What Does Company Culture Have to Do with Marketing?
All too often, company culture becomes an excuse for not hiring a diverse range of otherwise qualified candidates. In fact, according to HR platform provider Onbordia, over half the nation’s companies use “cultural fit” as a way to exclude rather than include. Yet I would argue that this misuse of company culture dampens the organization’s potential. Never is this misuse more evident than in its marketing results.
Four years ago, I suggested that businesses should remember why they exist: “to solve a customer problem, and that the solution to that problem was born of insights gleaned from talking to potential customers.”
When your company culture doesn’t welcome those whose ideas or way of life differs from the status quo, how then can you reach diverse customer segments with your marketing campaigns?
How can you become aware of those customers’ problems if your company’s culture isn’t on the same wavelength? How can you ask the right questions?
Too often, when a company’s culture excludes other perspectives, that shows in their marketing efforts. Campaigns can become awkward, even overtly offensive when you try to sell without awareness of different customers’ unique challenges.
Yet when you know how to ask the right questions, you can come up with the answers your customers need. And when you provide those answers, you earn the right to explain what your business can do for them.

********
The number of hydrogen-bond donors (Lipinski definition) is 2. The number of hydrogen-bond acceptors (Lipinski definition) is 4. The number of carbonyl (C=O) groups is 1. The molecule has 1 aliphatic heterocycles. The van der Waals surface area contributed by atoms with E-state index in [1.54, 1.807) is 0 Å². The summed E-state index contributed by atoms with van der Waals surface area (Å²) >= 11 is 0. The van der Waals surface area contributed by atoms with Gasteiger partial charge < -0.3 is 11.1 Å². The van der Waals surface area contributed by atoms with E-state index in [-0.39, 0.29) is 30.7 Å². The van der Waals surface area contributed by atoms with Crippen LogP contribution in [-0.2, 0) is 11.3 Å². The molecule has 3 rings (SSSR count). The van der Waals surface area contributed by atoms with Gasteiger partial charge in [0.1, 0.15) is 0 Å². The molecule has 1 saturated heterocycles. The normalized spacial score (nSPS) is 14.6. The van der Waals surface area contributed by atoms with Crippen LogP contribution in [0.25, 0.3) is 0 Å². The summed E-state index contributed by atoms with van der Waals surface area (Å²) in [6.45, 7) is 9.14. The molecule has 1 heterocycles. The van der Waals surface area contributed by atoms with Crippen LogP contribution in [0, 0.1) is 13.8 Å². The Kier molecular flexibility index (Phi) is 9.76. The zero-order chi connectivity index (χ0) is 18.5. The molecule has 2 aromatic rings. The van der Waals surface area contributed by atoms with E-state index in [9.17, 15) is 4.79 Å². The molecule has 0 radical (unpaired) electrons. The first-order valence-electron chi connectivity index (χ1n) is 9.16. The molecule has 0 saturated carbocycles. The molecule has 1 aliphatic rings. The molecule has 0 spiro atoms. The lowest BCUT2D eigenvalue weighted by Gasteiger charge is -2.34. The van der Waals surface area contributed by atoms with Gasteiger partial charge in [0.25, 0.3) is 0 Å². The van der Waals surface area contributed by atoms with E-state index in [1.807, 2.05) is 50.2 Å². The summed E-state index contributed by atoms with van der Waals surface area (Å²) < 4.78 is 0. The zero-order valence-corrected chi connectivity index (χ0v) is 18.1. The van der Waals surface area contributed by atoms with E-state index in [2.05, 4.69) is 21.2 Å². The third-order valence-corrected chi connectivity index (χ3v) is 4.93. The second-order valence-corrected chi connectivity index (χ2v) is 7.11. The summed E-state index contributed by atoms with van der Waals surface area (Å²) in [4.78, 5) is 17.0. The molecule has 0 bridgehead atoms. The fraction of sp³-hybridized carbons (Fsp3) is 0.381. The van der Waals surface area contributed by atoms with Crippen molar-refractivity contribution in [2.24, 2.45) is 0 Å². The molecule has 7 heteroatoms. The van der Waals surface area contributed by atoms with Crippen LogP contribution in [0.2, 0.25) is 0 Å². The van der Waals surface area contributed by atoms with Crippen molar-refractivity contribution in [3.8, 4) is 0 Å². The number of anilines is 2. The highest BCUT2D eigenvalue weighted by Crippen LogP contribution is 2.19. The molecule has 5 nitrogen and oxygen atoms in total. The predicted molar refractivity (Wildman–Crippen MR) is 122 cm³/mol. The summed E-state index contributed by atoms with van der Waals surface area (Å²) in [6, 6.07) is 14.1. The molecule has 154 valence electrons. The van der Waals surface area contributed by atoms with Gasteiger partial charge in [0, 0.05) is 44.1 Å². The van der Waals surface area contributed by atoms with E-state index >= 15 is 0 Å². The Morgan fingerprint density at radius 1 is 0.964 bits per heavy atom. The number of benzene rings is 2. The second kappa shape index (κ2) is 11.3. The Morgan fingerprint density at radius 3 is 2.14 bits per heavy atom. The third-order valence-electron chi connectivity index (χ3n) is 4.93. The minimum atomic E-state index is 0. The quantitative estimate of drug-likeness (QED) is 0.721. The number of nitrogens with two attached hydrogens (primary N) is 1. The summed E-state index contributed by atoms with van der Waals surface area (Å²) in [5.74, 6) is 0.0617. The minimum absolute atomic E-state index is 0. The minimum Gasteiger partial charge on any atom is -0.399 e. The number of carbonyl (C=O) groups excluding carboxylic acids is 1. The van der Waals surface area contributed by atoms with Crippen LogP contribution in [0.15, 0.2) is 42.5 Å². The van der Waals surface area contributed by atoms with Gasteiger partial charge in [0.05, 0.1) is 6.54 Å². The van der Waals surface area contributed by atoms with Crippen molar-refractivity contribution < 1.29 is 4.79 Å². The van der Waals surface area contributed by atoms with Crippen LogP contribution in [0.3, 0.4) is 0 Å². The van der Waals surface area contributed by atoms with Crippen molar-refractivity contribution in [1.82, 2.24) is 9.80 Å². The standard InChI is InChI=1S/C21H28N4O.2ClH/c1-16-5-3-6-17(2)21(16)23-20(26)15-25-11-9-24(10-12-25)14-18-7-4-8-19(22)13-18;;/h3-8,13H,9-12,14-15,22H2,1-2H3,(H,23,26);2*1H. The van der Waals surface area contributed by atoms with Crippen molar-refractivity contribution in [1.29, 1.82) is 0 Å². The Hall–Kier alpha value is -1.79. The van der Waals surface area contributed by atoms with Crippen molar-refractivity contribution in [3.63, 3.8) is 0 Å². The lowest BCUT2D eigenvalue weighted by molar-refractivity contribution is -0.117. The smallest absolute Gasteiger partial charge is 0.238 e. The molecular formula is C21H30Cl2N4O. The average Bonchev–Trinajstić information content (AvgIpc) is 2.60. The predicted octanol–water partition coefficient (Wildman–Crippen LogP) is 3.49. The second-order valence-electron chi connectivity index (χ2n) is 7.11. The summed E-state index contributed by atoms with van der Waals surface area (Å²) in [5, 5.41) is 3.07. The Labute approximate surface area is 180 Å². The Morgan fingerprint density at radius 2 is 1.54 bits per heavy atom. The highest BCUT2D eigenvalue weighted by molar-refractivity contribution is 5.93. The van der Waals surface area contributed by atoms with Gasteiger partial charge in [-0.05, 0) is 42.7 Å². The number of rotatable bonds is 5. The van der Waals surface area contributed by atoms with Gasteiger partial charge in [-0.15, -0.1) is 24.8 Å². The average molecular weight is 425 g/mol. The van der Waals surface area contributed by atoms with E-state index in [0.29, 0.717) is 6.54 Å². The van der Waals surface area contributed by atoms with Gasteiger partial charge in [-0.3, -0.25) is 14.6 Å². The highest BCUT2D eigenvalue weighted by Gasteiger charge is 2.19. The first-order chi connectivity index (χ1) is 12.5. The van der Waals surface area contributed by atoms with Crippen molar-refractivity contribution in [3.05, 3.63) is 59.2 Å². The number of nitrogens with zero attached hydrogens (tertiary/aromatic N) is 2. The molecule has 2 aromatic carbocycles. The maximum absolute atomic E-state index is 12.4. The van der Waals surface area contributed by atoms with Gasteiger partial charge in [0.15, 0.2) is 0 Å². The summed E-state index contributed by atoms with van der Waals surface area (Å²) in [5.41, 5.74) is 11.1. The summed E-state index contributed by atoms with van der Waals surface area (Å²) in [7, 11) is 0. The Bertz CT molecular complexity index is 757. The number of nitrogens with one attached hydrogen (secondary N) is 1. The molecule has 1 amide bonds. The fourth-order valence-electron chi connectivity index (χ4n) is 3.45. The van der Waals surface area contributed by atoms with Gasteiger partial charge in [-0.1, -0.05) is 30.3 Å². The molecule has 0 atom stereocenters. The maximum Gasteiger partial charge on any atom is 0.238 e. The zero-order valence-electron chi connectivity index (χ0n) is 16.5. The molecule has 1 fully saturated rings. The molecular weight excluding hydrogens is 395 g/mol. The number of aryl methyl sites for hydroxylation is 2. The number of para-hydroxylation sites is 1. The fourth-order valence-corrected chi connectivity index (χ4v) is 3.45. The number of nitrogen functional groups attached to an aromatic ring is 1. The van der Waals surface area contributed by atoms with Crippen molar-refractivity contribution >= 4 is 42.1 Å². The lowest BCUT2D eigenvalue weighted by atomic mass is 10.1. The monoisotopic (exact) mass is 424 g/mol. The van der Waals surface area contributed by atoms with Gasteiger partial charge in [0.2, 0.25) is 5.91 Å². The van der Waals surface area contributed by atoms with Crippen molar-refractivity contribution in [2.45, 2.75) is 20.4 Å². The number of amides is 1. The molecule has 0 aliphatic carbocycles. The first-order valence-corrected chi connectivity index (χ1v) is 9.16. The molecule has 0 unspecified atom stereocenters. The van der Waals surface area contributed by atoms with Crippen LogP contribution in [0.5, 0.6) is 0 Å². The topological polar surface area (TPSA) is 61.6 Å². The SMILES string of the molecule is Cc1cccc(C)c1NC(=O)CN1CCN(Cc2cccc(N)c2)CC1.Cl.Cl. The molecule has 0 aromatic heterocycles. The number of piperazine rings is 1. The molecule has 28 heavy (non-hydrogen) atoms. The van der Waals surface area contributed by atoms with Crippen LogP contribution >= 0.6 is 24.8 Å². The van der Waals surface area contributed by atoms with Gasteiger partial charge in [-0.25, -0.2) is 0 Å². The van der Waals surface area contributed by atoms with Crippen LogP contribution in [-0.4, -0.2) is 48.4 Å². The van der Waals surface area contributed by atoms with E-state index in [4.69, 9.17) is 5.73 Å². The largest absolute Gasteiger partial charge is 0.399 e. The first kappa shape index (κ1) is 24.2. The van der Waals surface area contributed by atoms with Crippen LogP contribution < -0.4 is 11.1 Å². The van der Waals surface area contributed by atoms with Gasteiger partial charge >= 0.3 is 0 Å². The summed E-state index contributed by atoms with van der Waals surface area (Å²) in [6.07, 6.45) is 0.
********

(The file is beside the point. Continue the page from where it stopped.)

Transform your culture, and you’ll transform your marketing. Here’s how.
- Open your company up to employees with diverse ideas and demographics.
- Engage each employee by building trust through individual relationships.
- Activating employees means they need to identify with and be able to tell their own version of your brand story.
Transform Your Hiring Culture
Build a culture of inclusivity when it comes to hiring. I’m not talking about quotas here. I’m talking about finding talented people from all walks of life, bringing them in, and allowing their unique gifts to enrich your company culture.
That means that if you have a potential employee who’s a Baby Boomer and you manufacture boho fashions, don’t rule them out. Their insight from a couple of generations ago might bring in a whole new customer segment—the aging hippies whose fashions inspired yours might just adore your clothing.
And, if they’re skilled at communicating to millennials, they might become your best PR people. One only needs to look back a few years at the appeal of septuagenarian Bernie Sanders to that generation to realize that sometimes what looks like a culture misfit might turn out to be a perfect 10 when it comes to marketing success.
Similarly, don’t rule out a hijab-wearing chemist for your brewery. If she’s willing to work there and her talents are up to the task, she might bring a level of consistency to your product that your other employees haven’t found.
In other words, prioritize talent, innovation, and team spirit over the familiar when it comes to hiring. In doing so, you’ll open whole new vistas of possibility.
Transform Your Workplace Culture
A 2016 Deloitte study discovered that 82 percent of businesses see company culture as a major competitive advantage.
That means that chances are, your competitors are shoring up their workplace to gain an edge over you. But you have an advantage. You’ve already transformed your hiring process to include those talented people who have differing personalities and diverse demographics.